- Madonna was one of the earliest advocates for AIDS research and awareness
- Fans leapt to her defense, pointing out how much money the Queen of Pop has raised over the years for the cause
- The Museum was forced to apologize and promised to change the sign
In an exhibit on 1980s music videos, the Museum wrote that Madonna – along with other ‘mainstream musicians’ – had ‘failed to openly acknowledge the devastation of the moment’.
But when fans and AIDS campaigners leapt to the Queen of Pop’s defense, sharing newspaper clippings, historic interviews and album art that showed her early campaigning, the Museum was forced to apologize.
The AIDS Memorial Twitter account called on the Museum to ‘get your facts right’ while a fan account said it showed ‘willful ignorance.’
In response, the Museum said: ‘We have since amended our signage in the museum to point out the early steps Madonna took to bring attention to the AIDS crisis.
The sign in the Museum of Sex said that Madonna had ‘failed to openly acknowledge the devastation of the moment’
The Museum was forced to apologize to Madonna after fans accused them of ‘willful ignorance’
Madonna speaking at an AmFAR fundraiser in 1991
Madonna has long advocated for AIDS awareness and fundraised for research
‘We regret any negative light this may have shined. It was purely unintentional.’
Madonna was one of the first public figures to advocate for compassion for AIDS sufferers and awareness around the transmission and symptoms of the disease.
At a time when an HIV diagnosis was thought to be a death sentence, Madonna fundraised for treatments, campaigned for greater awareness and wrote songs about the crisis.
Throughout the 80s and 90s, she competed in AIDS benefit dance-a-thons and modelled in an all-star AIDS benefit fashion show at Barney’s.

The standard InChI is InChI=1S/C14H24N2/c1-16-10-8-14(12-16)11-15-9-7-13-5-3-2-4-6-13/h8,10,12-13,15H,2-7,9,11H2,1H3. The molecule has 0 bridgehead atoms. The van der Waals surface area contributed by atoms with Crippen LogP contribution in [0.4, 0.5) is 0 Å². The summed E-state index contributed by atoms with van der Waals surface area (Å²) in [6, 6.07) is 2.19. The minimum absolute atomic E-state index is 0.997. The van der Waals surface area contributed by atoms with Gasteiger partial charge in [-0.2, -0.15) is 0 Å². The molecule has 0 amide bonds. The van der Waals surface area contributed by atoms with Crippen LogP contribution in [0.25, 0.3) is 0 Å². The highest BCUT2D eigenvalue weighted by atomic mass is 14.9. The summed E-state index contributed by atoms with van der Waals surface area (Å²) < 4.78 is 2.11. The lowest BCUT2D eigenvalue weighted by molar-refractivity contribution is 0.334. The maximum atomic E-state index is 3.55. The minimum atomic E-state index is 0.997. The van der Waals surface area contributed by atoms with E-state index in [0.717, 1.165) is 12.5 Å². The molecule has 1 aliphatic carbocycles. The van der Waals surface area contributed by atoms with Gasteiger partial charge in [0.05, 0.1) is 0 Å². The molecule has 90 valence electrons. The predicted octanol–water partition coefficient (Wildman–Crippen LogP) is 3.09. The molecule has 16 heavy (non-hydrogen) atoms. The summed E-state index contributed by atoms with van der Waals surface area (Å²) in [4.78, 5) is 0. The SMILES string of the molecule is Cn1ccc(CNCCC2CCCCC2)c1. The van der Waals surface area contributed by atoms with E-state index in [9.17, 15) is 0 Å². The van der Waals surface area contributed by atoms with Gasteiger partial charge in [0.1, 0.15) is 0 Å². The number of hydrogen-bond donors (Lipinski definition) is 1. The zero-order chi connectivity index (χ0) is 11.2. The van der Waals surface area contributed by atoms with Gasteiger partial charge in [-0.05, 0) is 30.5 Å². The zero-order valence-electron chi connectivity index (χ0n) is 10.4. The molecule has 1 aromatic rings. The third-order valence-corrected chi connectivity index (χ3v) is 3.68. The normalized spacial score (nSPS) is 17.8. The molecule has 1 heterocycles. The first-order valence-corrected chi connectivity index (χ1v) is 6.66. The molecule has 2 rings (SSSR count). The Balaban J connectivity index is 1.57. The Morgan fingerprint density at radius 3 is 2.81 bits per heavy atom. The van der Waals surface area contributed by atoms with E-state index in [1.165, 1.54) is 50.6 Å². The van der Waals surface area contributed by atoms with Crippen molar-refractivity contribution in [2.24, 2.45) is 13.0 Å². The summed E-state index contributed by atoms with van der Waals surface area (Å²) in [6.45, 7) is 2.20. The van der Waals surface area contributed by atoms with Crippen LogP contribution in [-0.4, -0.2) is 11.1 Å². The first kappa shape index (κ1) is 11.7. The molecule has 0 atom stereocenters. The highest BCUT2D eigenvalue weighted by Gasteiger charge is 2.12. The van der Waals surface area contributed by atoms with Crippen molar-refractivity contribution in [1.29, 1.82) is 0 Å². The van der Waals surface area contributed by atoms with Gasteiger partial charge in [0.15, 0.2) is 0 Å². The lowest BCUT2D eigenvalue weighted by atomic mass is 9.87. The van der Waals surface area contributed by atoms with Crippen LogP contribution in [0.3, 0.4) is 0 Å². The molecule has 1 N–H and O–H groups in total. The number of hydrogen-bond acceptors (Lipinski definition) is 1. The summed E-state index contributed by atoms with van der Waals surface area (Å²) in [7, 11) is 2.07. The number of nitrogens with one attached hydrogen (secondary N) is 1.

Her first international world tour raised $400,000 for amFAR (the Foundation for AIDS Research) in one of the first celebrity AIDS benefits.
She lost several friends and mentors to AIDS in the 1990s. One of her close friends, Keith Haring, died of AIDS in 1990.
Sharing a photo of them together in 2018, Madonna said: ‘He was a big AIDS activist when everyone was calling it GAY cancer. I was with him the day he died of AIDS.
‘He said what hurt him the most was how people did not want to touch door knobs after he touched them. The discrimination then was next level.’
Madonna with her ‘good friend’ Keith Haring who died of AIDS
The cover of Madonna’s Like A Prayer album came with a public service announcement about the ‘facts about AIDS’
Outraged fans shared the sign on X
They said the failure to research ‘forever tarnished’ the Museum’s reputation
Fans were quick to condemn the sign
Fans were quick to set the record straight online and leapt to Madonna’s defense.
One said the Museum’s ‘credibility is forever tarnished.’ They added: ‘You obviously do not do the most basic of research. To correct it now is a little too late.’
The fan account which first shared the signage called on the Museum to ‘rectify this’ saying ‘to disregard her work is willful ignorance and offensive.’
Another fan said: ‘Shame on you… Do your research.’
One said: ‘Please tell us this isn’t what’s currently being displayed. Wrong on so many counts!’